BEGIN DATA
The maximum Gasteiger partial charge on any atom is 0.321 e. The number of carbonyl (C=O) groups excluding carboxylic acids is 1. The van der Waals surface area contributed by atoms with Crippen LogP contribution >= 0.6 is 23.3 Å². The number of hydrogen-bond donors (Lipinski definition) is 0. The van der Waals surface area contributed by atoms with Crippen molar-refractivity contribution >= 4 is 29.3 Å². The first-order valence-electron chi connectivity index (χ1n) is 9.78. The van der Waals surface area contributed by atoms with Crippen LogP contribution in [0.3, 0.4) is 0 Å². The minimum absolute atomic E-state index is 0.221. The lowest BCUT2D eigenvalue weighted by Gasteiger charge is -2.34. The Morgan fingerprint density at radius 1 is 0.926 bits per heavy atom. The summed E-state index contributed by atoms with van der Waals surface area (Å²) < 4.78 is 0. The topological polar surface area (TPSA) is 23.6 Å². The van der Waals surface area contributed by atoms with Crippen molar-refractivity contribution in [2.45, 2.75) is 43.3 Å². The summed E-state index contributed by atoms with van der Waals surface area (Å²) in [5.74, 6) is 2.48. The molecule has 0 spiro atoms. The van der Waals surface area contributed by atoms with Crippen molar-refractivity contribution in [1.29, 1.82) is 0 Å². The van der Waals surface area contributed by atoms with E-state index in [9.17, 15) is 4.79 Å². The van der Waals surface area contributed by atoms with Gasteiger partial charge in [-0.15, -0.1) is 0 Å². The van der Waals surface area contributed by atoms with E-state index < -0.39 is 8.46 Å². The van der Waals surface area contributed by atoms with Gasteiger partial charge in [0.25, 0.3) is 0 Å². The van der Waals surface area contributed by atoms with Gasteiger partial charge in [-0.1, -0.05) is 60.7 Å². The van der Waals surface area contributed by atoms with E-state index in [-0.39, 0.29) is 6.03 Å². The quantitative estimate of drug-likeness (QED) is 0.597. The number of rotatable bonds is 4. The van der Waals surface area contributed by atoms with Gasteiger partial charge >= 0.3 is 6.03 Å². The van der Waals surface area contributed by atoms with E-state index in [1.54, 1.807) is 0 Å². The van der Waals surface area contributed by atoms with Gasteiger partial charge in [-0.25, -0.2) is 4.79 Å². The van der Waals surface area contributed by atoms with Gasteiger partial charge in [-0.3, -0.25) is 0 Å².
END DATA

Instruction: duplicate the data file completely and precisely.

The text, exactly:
The maximum Gasteiger partial charge on any atom is 0.321 e. The number of carbonyl (C=O) groups excluding carboxylic acids is 1. The van der Waals surface area contributed by atoms with Crippen LogP contribution >= 0.6 is 23.3 Å². The number of hydrogen-bond donors (Lipinski definition) is 0. The van der Waals surface area contributed by atoms with Crippen molar-refractivity contribution >= 4 is 29.3 Å². The first-order valence-electron chi connectivity index (χ1n) is 9.78. The van der Waals surface area contributed by atoms with Crippen LogP contribution in [0.3, 0.4) is 0 Å². The minimum absolute atomic E-state index is 0.221. The lowest BCUT2D eigenvalue weighted by Gasteiger charge is -2.34. The Morgan fingerprint density at radius 1 is 0.926 bits per heavy atom. The summed E-state index contributed by atoms with van der Waals surface area (Å²) < 4.78 is 0. The topological polar surface area (TPSA) is 23.6 Å². The van der Waals surface area contributed by atoms with Crippen molar-refractivity contribution in [2.45, 2.75) is 43.3 Å². The summed E-state index contributed by atoms with van der Waals surface area (Å²) in [5.74, 6) is 2.48. The molecule has 0 spiro atoms. The van der Waals surface area contributed by atoms with Crippen molar-refractivity contribution in [1.29, 1.82) is 0 Å². The van der Waals surface area contributed by atoms with E-state index in [9.17, 15) is 4.79 Å². The van der Waals surface area contributed by atoms with Gasteiger partial charge in [-0.15, -0.1) is 0 Å². The van der Waals surface area contributed by atoms with E-state index < -0.39 is 8.46 Å². The van der Waals surface area contributed by atoms with Gasteiger partial charge in [0.25, 0.3) is 0 Å². The van der Waals surface area contributed by atoms with Gasteiger partial charge in [-0.1, -0.05) is 60.7 Å². The van der Waals surface area contributed by atoms with E-state index in [-0.39, 0.29) is 6.03 Å². The quantitative estimate of drug-likeness (QED) is 0.597. The number of rotatable bonds is 4. The van der Waals surface area contributed by atoms with Gasteiger partial charge >= 0.3 is 6.03 Å². The van der Waals surface area contributed by atoms with E-state index in [1.54, 1.807) is 0 Å². The van der Waals surface area contributed by atoms with Gasteiger partial charge in [-0.25, -0.2) is 4.79 Å². The van der Waals surface area contributed by atoms with Gasteiger partial charge in [-0.3, -0.25) is 0 Å².